Rumble has been added effectively to fight sequences on Switch, which feel much better now that wrangling ghouls and aiming is smoother. Motion controls are used for fine-tuning and directing the camera for certain parts, and these touches, along with the refreshed looks, make for a revamp that really does look and feel very modern.

The five distinct areas that Luigi and company must battle through in order to gather up pieces of the Dark Moon have lost none of their ability to draw you in, with each new mission balancing just the right amount of gentle combat with puzzles that make full use of your delightful surroundings - this is one of those games that makes hoking around in bins and drawers feel great. Treasure and hearts and secrets fly out of things in just the right way, in turn locking us into the pursuit of finding every last hidden Boo and gem. We've never spent much time with ScareScaper, the game's local and online multiplayer mode, we gotta be honest it's not really our bag, but it also makes the cut here for those who enjoy that sort of thing.

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So, with so many good things to say about it all, how come (review spoilers!) we've gone with a lower score this time around? Well, because we reckon this HD package is all a little bit too safe and workaday given the premium price that it's being flogged for. Make no mistake, this is a great game, and it's never played better than it does here. But to leave little niggling legacy issues unaltered...it just doesn't sit quite right given the price point.

We really do wonder why there's no rejigged save system - you have to restart a mission from the very beginning if you die, and that's not changed here. Loading times haven't seen the sort of shortening we'd have expected either, so there are no benefits in terms of being able to dip in and out of levels any quicker than in the original. We also did notice one moment during an early cutscene where the frame rate stutters a little, which is just a little surprising. It doesn't affect the gameplay at all, but it fits in with the overall vibe of "All very good but a wee push could have made it amazing, lads."

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Speaking with other folk who've played this one in the past, there is always a little pushback against how slow these games can make the time between missions feel. Luigi's Mansion 2 suffers from this sort of plodding pace in its menus and in how often it feels the professor pulls you out of levels instead of just letting you rip a bit longer. It would have been great seeing some of this stuff side-stepped to make it all a bit...quicker, we guess. A bit snappier in how it moves us around. However, that's for the deluxe models, not the HD ports of this world.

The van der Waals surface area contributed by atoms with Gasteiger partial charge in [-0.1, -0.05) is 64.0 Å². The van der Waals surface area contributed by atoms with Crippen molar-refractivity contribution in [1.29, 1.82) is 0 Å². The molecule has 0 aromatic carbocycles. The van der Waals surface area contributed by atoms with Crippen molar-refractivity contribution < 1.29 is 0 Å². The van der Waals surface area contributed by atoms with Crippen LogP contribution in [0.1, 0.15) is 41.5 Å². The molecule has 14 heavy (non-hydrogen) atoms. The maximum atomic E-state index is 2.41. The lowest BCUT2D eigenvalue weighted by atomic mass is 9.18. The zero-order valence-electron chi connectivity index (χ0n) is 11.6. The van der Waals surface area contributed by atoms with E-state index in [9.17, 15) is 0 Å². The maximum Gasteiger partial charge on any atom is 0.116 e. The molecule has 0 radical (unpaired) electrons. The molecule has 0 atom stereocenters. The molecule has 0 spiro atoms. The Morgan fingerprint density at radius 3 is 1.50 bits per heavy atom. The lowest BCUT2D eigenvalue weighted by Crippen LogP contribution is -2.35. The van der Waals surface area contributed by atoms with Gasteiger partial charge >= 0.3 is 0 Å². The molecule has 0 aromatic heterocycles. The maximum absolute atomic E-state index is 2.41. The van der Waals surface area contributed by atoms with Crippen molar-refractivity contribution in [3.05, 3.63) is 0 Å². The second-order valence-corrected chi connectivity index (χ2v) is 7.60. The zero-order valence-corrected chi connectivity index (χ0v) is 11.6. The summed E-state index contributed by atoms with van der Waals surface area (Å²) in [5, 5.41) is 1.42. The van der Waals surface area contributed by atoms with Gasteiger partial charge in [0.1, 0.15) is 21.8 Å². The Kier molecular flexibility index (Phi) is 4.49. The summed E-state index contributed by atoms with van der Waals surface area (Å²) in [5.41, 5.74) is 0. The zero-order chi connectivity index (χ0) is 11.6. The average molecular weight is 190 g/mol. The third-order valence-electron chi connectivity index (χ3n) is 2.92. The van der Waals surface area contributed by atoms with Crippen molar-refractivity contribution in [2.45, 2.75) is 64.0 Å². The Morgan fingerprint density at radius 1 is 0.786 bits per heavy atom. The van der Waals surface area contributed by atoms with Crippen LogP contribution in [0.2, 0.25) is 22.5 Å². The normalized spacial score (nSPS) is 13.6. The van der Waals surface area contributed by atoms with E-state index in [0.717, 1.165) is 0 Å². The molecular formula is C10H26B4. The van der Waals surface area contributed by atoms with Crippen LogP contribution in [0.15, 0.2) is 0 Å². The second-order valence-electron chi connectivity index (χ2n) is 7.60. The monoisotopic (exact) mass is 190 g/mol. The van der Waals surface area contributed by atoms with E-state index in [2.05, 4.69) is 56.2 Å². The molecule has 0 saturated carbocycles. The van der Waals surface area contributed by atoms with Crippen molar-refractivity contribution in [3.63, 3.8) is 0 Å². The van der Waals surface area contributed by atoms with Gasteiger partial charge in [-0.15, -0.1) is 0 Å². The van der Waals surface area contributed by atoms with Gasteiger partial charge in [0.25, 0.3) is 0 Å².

For the price, it would have been nice to see these things remedied, to see more options for saving/pausing progress, or for some new aided modes for players like the sorts we see in those snazzy deluxe reissues. However, away from these niggles, and away from the fact they've not made climbing that big bloody staircase in the Hollow Tree any easier, what we've got here is a very straightforward — but also very shiny and nice — HD revamp of one of the 3DS' best games. It looks great, it feels better than ever to play, it does just about enough to warrant revisiting. All of these thing are true.


Luigi's Mansion 2 HD is Luigi's Mansion 2 with a fancy HD lick of paint. Surprise! It looks great, and the new models, animations, and revamped visuals make for a game that's close to the glorious Luigi's Mansion 3 in how modern and swish it all is. It also controls much nicer thanks to the second stick on the Switch. It's just a shame we haven't got any added extras, then, any new means to save mid-mission, added content, or bonuses. This is 100% the best way to play the game as of 2024, there's no doubt, but it would have been nice to get something a little extra, especially given the price point. Maybe we'll get a Deluxe edition someday.